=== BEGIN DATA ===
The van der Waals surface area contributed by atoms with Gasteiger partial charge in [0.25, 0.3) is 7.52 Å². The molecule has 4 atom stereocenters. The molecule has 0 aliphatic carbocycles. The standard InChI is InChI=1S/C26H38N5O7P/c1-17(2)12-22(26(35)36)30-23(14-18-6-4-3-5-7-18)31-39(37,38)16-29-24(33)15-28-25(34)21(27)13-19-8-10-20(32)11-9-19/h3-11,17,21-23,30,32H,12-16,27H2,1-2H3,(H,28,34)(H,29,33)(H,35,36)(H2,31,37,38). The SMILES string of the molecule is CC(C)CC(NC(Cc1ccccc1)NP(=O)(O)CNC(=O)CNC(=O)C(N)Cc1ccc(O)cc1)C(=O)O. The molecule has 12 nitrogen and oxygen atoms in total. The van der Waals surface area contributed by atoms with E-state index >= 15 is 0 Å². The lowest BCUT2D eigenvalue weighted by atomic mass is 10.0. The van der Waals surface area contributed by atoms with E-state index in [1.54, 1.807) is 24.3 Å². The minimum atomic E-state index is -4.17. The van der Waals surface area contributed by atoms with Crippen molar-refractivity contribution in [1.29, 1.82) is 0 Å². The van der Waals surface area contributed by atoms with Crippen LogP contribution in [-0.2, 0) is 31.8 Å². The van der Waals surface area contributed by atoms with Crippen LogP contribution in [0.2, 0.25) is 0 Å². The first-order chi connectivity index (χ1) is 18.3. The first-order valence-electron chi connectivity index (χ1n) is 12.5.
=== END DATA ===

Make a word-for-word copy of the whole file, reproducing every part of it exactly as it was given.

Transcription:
The van der Waals surface area contributed by atoms with Gasteiger partial charge in [0.25, 0.3) is 7.52 Å². The molecule has 4 atom stereocenters. The molecule has 0 aliphatic carbocycles. The standard InChI is InChI=1S/C26H38N5O7P/c1-17(2)12-22(26(35)36)30-23(14-18-6-4-3-5-7-18)31-39(37,38)16-29-24(33)15-28-25(34)21(27)13-19-8-10-20(32)11-9-19/h3-11,17,21-23,30,32H,12-16,27H2,1-2H3,(H,28,34)(H,29,33)(H,35,36)(H2,31,37,38). The SMILES string of the molecule is CC(C)CC(NC(Cc1ccccc1)NP(=O)(O)CNC(=O)CNC(=O)C(N)Cc1ccc(O)cc1)C(=O)O. The molecule has 12 nitrogen and oxygen atoms in total. The van der Waals surface area contributed by atoms with E-state index >= 15 is 0 Å². The lowest BCUT2D eigenvalue weighted by atomic mass is 10.0. The van der Waals surface area contributed by atoms with E-state index in [1.54, 1.807) is 24.3 Å². The minimum atomic E-state index is -4.17. The van der Waals surface area contributed by atoms with Crippen molar-refractivity contribution in [1.29, 1.82) is 0 Å². The van der Waals surface area contributed by atoms with Crippen LogP contribution in [-0.2, 0) is 31.8 Å². The van der Waals surface area contributed by atoms with Crippen LogP contribution in [0.2, 0.25) is 0 Å². The first-order chi connectivity index (χ1) is 18.3. The first-order valence-electron chi connectivity index (χ1n) is 12.5.